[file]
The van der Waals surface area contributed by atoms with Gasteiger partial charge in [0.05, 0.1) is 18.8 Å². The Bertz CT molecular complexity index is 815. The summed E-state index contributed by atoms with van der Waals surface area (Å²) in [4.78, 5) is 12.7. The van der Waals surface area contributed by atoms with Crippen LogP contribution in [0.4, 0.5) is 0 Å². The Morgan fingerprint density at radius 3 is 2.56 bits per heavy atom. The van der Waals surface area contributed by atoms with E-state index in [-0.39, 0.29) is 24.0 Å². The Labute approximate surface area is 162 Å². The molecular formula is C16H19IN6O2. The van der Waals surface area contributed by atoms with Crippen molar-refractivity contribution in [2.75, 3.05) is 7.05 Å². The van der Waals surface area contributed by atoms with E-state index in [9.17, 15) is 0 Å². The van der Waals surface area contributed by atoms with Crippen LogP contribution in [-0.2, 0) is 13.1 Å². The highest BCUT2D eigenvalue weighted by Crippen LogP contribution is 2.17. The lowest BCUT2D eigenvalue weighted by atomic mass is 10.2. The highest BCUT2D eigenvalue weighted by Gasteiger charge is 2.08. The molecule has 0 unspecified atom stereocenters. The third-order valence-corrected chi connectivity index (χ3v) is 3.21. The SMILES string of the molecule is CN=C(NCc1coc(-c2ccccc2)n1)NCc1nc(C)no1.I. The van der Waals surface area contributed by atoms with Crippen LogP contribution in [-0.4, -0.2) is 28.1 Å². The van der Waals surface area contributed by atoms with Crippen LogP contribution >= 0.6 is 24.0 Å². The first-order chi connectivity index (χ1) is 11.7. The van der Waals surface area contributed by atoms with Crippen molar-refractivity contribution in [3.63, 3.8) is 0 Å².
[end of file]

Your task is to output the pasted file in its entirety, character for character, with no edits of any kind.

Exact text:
The van der Waals surface area contributed by atoms with Gasteiger partial charge in [0.05, 0.1) is 18.8 Å². The Bertz CT molecular complexity index is 815. The summed E-state index contributed by atoms with van der Waals surface area (Å²) in [4.78, 5) is 12.7. The van der Waals surface area contributed by atoms with Crippen LogP contribution in [0.4, 0.5) is 0 Å². The Morgan fingerprint density at radius 3 is 2.56 bits per heavy atom. The van der Waals surface area contributed by atoms with E-state index in [-0.39, 0.29) is 24.0 Å². The Labute approximate surface area is 162 Å². The molecular formula is C16H19IN6O2. The van der Waals surface area contributed by atoms with Crippen molar-refractivity contribution in [2.75, 3.05) is 7.05 Å². The van der Waals surface area contributed by atoms with E-state index in [9.17, 15) is 0 Å². The van der Waals surface area contributed by atoms with Crippen LogP contribution in [-0.2, 0) is 13.1 Å². The highest BCUT2D eigenvalue weighted by Crippen LogP contribution is 2.17. The lowest BCUT2D eigenvalue weighted by atomic mass is 10.2. The highest BCUT2D eigenvalue weighted by Gasteiger charge is 2.08. The molecule has 0 unspecified atom stereocenters. The third-order valence-corrected chi connectivity index (χ3v) is 3.21. The SMILES string of the molecule is CN=C(NCc1coc(-c2ccccc2)n1)NCc1nc(C)no1.I. The van der Waals surface area contributed by atoms with Crippen LogP contribution in [-0.4, -0.2) is 28.1 Å². The van der Waals surface area contributed by atoms with Crippen LogP contribution >= 0.6 is 24.0 Å². The first-order chi connectivity index (χ1) is 11.7. The van der Waals surface area contributed by atoms with Crippen molar-refractivity contribution in [3.63, 3.8) is 0 Å².